The writing was on the wall, Mary knew it and, true enough, she was sacked by O'Brien in 1979 : O'Brien claimed he was "personally ashamed" by the (truthful/accurate) articles that she was writing and he referenced one in particular - a piece in which she highlighted the issues and problems faced by women in the Six Counties when visiting loved ones in Long Kesh prison. But Mary wasn't out of work for long - she was almost immediately appointed as the Irish Editor of 'The New Statesman' magazine and assisted Vincent Browne in establishing 'Magill' magazine, was a columnist for 'The Irish Times' and returned to 'The Observer' newspaper after O'Brien left in 1981.

The following piece was written by Nell McCafferty and published in 'Magill' magazine in July, 1983 :

'In the North of Ireland, a dossier of irrefutable information was being painstakingly compiled by the 'Campaign for Social Justice', fore-runner of the Civil Rights Movement : it was just a matter of presenting it to the Wilson government in Westminster and getting them to move on it. But the British government did not want to know the facts - in 1967, a party of Stormont Nationalist MP's were received in Westminster by Roy Jenkins, then Chancellor of the British Exchequer. After they had presented their case and left, a horrified aide said to Roy Jenkins "something will have to be done." Jenkins replied that nothing would be done because any Englishman who set foot in Northern Ireland (sic) affairs would be setting a foot in his political grave.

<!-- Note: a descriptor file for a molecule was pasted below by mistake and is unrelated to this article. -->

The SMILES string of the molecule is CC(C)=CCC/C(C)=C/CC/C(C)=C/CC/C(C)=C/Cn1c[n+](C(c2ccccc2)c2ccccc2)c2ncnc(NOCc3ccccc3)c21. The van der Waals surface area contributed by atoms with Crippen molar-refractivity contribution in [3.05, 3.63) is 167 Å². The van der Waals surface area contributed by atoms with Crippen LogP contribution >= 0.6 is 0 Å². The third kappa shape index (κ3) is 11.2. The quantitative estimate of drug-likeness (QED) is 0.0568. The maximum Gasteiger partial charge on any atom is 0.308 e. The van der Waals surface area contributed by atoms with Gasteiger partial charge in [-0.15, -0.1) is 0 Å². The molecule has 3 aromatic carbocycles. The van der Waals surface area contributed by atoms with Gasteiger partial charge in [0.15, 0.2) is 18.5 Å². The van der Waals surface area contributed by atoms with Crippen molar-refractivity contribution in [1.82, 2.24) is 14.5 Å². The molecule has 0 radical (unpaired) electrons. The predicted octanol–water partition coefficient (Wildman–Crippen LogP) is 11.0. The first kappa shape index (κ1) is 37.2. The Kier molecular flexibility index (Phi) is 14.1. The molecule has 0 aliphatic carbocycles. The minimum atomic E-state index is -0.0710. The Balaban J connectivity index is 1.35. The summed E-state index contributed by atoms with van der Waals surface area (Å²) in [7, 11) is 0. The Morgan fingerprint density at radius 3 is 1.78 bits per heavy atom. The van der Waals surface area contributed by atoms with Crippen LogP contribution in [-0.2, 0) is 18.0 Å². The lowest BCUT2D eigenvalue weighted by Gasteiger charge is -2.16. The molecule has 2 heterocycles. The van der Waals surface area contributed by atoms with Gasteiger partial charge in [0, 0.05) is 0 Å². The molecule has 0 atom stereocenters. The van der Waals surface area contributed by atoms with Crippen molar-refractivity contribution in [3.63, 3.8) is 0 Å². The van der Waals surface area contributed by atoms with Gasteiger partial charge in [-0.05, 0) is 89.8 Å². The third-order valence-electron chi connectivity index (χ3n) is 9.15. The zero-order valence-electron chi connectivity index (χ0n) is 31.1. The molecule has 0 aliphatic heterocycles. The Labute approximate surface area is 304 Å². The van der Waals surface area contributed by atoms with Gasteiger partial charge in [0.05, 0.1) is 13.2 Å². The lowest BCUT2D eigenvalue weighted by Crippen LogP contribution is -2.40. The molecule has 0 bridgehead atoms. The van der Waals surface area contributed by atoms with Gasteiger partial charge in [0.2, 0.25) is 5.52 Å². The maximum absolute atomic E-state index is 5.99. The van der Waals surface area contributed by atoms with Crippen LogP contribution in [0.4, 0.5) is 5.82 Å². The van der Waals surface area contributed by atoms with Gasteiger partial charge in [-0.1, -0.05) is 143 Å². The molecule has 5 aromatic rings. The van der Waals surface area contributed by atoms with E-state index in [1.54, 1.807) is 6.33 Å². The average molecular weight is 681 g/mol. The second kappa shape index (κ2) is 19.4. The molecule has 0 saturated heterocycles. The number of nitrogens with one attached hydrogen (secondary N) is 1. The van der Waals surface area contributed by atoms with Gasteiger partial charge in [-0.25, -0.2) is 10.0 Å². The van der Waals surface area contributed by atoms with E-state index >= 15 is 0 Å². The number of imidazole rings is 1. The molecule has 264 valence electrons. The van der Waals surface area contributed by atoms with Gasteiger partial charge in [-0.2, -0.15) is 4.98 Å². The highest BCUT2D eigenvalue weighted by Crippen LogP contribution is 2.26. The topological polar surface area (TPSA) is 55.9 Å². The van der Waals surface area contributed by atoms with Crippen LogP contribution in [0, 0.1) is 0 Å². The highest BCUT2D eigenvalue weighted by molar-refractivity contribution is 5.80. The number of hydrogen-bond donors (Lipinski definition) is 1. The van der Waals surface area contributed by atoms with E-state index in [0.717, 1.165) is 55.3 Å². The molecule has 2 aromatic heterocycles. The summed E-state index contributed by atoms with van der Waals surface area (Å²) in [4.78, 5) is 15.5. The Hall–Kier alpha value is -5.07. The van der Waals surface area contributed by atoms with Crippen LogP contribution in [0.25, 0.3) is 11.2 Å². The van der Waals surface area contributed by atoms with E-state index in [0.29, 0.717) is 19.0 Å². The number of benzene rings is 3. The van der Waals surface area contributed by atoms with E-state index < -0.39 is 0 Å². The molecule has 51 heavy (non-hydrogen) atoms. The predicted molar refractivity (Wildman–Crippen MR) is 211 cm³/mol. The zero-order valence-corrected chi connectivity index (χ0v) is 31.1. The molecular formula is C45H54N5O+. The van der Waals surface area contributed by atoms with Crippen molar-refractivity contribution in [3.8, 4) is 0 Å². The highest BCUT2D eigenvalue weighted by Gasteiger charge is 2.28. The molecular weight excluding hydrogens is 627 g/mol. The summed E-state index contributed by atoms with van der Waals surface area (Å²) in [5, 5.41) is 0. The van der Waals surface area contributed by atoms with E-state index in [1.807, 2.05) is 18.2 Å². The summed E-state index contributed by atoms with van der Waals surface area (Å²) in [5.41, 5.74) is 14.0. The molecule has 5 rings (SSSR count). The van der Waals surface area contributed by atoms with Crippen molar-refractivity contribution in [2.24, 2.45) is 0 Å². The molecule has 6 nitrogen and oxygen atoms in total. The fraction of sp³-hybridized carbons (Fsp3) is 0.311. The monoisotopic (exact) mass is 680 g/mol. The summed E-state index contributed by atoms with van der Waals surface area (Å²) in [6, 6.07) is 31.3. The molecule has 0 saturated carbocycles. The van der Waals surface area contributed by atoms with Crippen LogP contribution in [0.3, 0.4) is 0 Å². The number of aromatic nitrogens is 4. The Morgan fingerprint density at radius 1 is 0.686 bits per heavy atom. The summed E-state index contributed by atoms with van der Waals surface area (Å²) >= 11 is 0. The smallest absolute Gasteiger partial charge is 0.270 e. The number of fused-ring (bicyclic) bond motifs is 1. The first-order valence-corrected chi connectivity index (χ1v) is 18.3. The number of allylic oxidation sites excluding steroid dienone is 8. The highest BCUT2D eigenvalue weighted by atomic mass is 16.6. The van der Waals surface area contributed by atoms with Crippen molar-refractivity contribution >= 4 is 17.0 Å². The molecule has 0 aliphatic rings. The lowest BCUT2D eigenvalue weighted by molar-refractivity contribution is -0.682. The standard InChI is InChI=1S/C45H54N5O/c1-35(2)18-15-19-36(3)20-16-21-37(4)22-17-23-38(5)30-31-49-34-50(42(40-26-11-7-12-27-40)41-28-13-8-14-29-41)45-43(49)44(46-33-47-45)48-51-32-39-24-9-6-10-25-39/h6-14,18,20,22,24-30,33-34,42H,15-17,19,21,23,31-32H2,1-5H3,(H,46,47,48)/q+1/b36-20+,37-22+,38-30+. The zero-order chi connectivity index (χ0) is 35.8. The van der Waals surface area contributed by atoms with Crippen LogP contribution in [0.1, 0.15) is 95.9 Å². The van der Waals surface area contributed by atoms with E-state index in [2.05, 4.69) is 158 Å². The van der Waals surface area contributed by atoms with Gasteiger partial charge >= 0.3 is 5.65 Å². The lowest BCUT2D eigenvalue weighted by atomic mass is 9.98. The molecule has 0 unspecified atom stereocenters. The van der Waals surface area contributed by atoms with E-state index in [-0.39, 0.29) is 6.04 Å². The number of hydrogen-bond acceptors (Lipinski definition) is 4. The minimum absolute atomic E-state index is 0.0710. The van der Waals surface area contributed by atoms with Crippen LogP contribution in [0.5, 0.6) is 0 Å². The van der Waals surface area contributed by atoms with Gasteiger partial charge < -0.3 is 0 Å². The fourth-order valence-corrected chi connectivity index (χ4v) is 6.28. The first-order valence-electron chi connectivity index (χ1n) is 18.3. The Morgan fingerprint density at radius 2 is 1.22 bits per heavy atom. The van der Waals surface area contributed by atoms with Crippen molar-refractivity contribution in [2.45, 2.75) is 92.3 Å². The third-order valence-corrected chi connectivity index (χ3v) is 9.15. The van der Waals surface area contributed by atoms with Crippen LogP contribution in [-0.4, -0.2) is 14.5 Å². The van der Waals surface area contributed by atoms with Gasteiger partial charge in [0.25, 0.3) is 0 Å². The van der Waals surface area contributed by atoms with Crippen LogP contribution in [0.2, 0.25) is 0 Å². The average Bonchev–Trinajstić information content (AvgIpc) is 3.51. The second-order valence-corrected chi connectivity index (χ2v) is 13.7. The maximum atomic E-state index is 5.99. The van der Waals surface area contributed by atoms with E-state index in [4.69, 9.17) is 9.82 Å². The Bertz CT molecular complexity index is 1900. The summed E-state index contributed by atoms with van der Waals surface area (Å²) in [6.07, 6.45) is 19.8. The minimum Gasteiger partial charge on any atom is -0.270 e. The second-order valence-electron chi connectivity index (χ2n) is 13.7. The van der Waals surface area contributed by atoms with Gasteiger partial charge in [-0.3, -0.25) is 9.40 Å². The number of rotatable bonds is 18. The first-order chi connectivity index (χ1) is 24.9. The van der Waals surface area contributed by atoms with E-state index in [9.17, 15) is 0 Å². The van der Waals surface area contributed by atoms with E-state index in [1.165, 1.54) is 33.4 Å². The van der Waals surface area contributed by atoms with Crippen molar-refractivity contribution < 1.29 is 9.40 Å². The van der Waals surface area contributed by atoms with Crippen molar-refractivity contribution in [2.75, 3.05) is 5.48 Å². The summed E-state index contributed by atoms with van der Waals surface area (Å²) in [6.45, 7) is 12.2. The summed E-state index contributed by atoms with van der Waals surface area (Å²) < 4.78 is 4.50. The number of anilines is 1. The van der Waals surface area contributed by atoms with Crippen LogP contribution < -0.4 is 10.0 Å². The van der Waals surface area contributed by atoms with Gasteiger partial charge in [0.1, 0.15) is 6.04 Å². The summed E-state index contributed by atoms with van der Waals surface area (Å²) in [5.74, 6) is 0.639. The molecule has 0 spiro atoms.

Mary Holland, a journalist in 'The Observer ' newspaper at that time, heard the story from the aide after she had been persuaded by Gerry Fitt to break the 'paper wall' on the North that existed in the British media at the time ('1169' comment - hard to believe that a Conor-Cruise-O'Brien-wannabe like Fitt would be worried about something like that!). In the summer of 1968 she had been writing a series of articles entitled 'Them And Us', in which she detailed cases of discrimination against individuals : "A lot of it had to do with the difficulties experienced by black people, whose problems in England were then attracting a lot of attention. I got a phone call from Gerry Fitt, saying Catholics were undergoing the same discrimination in Northern Ireland (sic). It's a measure of our ignorance in England at that time that I asked him if he was sure he could prove his case. I'd had a lot of difficulty establishing actual discrimination against black people, given the subtleties of bureaucracy, and I was about to drop the series and accept promotion to a position as 'Arts Columnist' on the Observer."